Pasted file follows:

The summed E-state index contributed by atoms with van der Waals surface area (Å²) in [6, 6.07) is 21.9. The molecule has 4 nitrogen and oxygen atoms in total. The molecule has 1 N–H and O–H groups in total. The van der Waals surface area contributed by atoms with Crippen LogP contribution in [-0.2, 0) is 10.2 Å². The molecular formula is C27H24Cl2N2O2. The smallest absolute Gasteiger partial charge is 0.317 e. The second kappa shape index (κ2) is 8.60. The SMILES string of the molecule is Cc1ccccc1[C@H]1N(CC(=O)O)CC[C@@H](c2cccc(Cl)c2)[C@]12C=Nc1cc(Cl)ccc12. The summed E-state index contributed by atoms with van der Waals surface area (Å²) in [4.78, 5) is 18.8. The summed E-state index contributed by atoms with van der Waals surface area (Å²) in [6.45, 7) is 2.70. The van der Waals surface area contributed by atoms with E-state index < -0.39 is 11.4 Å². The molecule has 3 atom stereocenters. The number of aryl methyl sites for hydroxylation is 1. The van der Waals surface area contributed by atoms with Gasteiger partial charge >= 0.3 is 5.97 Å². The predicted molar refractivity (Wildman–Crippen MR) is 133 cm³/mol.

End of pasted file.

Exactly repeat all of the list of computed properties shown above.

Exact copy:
The summed E-state index contributed by atoms with van der Waals surface area (Å²) in [6, 6.07) is 21.9. The molecule has 4 nitrogen and oxygen atoms in total. The molecule has 1 N–H and O–H groups in total. The van der Waals surface area contributed by atoms with Crippen LogP contribution in [-0.2, 0) is 10.2 Å². The molecular formula is C27H24Cl2N2O2. The smallest absolute Gasteiger partial charge is 0.317 e. The second kappa shape index (κ2) is 8.60. The SMILES string of the molecule is Cc1ccccc1[C@H]1N(CC(=O)O)CC[C@@H](c2cccc(Cl)c2)[C@]12C=Nc1cc(Cl)ccc12. The summed E-state index contributed by atoms with van der Waals surface area (Å²) in [4.78, 5) is 18.8. The summed E-state index contributed by atoms with van der Waals surface area (Å²) in [6.45, 7) is 2.70. The van der Waals surface area contributed by atoms with E-state index < -0.39 is 11.4 Å². The molecule has 3 atom stereocenters. The number of aryl methyl sites for hydroxylation is 1. The van der Waals surface area contributed by atoms with Gasteiger partial charge >= 0.3 is 5.97 Å². The predicted molar refractivity (Wildman–Crippen MR) is 133 cm³/mol.